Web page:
5 Ways To Inject Drama and Engage your Audience

5 Ways to Inject Drama

By Armaan Uplekar

The word “drama” is conventionally defined as “an exciting, emotional, or an unexpected series of events or set of circumstances.” As it relates to film and writing in general, drama is the essential engine that drives all stories and it can take many shapes and forms; its Brody’s failure to protect the townspeople of Amity from a killer great white shark in Jaws. Its Michael Corleone’s decision to avenge his father’s attempted assassination in The Godfather. But one thing is for sure - drama is the cornerstone of all your favorite films and it’s what keeps you interested and engaged for two hours. Drama must be at the core of every page you write, every decision your character makes and every sequence that transpires. It doesn’t matter if you write sci-fi or comedy, period romance or western, there must be inherent drama to drive the story.

That doesn’t necessarily mean that it’s easy to stir up drama when you’re writing your own feature-length screenplay. The moments that might seem inevitable when you watch Citizen Kane or Unforgiven are anything but foregone conclusions – creating moments of intense drama are an absolute necessity to note-worthy storytelling, but they can be tricky to put into practice.

There are, however, five ways any writer can flavor their storytelling with added conflict and elevated dramatic stakes, to increase your chances of grabbing people’s attention. Here are five simple ways you can inject a healthy dose of drama into your next screenplay. 

Lean into Confrontation

Don’t be afraid to put two likable characters at odds. When writing a dramatic screenplay, one of your goals should be to make sure that sparks fly early and often. In order to do so, you’ll want to create characters who are poised to clash with one another. Confrontation is the fundamental building block of drama and an essential engine for the films you love. Don’t pair your hero with agreeable supporting characters – aim to challenge them and ramp up the drama by making your protagonist interact with characters with hard-to-reconcile perspectives, and people who don’t give anything away easily. It doesn’t matter if it’s love or information, make sure it is earned.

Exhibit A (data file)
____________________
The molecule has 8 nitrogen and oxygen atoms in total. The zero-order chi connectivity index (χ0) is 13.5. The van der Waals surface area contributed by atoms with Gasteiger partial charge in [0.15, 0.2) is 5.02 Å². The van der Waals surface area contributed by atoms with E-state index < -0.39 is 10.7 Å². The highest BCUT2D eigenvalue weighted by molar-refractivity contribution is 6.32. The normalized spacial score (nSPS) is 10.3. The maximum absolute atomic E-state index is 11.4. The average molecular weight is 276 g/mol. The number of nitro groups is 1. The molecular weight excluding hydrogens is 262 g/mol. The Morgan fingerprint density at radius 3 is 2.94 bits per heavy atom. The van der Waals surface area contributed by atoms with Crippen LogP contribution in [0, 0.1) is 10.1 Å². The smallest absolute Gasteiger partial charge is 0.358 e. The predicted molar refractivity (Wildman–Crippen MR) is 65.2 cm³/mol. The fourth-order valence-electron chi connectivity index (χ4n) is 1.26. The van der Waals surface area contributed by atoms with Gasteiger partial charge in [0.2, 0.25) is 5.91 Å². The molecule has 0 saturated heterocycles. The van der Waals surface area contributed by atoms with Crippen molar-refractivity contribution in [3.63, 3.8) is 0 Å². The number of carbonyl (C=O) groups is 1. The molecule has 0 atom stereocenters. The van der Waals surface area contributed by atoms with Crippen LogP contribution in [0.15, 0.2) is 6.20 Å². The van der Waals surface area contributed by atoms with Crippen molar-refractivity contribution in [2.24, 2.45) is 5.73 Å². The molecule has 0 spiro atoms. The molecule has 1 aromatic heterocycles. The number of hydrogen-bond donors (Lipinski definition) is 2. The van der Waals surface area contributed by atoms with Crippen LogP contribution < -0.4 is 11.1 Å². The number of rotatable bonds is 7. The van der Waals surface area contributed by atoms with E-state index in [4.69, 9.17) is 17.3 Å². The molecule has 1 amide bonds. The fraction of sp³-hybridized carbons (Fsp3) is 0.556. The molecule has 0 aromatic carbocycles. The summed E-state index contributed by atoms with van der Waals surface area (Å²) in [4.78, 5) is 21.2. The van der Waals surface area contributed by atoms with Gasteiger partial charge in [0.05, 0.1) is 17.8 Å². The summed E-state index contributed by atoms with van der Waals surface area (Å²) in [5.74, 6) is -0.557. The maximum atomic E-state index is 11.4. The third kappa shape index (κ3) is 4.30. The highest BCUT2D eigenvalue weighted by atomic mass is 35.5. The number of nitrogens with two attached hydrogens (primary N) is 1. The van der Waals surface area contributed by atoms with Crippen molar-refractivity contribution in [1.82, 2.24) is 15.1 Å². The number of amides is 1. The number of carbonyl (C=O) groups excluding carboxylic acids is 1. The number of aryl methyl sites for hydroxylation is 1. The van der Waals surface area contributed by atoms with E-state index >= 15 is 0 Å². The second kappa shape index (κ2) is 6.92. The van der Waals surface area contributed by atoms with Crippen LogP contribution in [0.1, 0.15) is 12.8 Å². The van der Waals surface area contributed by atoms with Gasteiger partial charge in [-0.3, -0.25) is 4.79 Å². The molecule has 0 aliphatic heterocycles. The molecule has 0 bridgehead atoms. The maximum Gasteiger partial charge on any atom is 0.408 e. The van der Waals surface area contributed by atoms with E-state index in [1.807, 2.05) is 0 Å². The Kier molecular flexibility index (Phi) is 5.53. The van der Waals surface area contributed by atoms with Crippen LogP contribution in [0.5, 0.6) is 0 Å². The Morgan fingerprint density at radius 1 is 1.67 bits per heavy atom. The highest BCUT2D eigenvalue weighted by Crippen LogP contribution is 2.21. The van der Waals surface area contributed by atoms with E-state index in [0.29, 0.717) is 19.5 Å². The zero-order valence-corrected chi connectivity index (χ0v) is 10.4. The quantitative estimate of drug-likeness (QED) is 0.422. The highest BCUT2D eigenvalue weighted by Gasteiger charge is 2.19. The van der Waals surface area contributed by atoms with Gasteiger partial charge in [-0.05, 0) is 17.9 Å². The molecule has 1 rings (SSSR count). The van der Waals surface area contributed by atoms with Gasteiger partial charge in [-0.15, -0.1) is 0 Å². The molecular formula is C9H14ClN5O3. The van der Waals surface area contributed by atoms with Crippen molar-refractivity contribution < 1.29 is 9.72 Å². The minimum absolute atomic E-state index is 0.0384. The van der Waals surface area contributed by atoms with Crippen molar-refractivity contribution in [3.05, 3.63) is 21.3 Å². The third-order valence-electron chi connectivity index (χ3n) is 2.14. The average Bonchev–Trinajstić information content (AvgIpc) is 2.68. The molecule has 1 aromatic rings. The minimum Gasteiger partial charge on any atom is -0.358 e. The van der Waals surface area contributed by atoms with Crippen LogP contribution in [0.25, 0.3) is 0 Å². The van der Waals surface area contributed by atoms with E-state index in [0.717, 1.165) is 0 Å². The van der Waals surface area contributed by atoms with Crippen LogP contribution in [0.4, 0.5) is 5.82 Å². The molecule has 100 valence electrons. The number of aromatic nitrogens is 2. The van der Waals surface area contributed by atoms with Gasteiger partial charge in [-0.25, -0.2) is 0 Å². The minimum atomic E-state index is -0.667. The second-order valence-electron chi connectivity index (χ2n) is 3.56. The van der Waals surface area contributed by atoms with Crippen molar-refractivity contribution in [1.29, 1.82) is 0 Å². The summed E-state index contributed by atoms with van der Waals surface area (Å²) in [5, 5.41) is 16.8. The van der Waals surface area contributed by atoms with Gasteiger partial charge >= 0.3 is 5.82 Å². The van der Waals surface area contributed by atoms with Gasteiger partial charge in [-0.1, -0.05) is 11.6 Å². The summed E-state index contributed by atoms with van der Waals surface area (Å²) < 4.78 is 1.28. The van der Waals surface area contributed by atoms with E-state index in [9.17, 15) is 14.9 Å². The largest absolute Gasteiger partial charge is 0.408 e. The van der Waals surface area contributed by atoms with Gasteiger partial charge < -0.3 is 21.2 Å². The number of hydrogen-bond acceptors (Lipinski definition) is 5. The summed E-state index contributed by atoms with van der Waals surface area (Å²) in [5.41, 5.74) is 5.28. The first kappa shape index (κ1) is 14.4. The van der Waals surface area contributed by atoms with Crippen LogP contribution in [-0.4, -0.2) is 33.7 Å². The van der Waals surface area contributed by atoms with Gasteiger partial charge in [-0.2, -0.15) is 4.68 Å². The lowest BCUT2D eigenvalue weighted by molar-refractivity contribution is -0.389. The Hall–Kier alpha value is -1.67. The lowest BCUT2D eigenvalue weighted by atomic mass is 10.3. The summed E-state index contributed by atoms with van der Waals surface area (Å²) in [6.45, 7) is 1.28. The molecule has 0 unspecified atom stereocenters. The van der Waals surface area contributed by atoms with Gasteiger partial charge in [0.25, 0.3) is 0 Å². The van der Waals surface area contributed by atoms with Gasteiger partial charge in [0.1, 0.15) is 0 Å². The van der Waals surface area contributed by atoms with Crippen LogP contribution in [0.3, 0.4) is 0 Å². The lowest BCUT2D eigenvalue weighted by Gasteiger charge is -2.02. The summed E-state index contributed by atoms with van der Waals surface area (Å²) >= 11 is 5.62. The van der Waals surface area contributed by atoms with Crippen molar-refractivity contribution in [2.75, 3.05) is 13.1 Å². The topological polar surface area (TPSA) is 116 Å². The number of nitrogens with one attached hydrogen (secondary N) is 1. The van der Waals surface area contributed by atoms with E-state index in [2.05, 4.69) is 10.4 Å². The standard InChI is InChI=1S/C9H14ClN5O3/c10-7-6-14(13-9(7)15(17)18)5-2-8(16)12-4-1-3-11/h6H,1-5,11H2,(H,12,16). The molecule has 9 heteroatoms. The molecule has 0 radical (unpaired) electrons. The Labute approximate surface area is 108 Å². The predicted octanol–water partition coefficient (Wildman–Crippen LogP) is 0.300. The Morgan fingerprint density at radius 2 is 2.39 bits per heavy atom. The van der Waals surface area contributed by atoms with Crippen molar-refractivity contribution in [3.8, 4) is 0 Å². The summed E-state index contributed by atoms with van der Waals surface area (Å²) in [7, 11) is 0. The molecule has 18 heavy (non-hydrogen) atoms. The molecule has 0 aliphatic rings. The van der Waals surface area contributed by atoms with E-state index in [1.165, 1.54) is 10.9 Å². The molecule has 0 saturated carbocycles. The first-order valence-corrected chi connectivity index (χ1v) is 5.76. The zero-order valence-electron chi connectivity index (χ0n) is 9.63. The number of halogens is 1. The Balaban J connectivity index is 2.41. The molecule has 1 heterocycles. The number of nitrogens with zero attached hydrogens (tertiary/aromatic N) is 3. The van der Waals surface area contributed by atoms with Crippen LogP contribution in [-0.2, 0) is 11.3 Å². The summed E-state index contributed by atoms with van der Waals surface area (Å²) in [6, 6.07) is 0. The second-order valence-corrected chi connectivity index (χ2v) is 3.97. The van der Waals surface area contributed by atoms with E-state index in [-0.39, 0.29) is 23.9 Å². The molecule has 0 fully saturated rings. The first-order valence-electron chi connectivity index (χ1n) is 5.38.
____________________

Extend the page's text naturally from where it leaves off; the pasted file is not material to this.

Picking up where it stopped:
When you set up characters to butt heads with one another, you make your audience lean forward. Consider La La Land a musical about two young artists in a relationship with one another striving to make it in their respective careers. Part of what makes this story feel like it pops on the page is that the relationship between Sebastian and Mia is anything but agreeable – their various confrontations give the script a great element of drama and keep the story from feeling repetitive or too simple.

Put Obstacles In Your Hero’s Path

Speaking of simple, it’s your job as a writer to complicate your hero’s journey. Every story involves a character wanting something – money, self-fulfillment, love. But if their journey doesn’t contain obstacles, there won’t be any drama to keep our interest. If a journey is easy, it tends to feel boring. Who wants to see a character attain a goal without any obstacles?

That’s why it’s so important to create problems that will complicate your hero’s goals and make their quest to attain those goals feel more arduous. If the Fellowship in The Lord of the Rings flew to Mordor on the backs of the Great Eagles, what would be the point of the story in the first place? We wouldn’t be able to enjoy the many conflicts and character moments that make Frodo and Sam’s story so indispensable and memorable. Obstacles create drama which translate to stakes. If your character desires success, litter their journey with circumstances and temptations that would prevent them from obtaining it. Never grease the wheels in their favor – if you want compelling drama in your story, you need to make your hero work hard to overcome anything and everything that is opposed to them.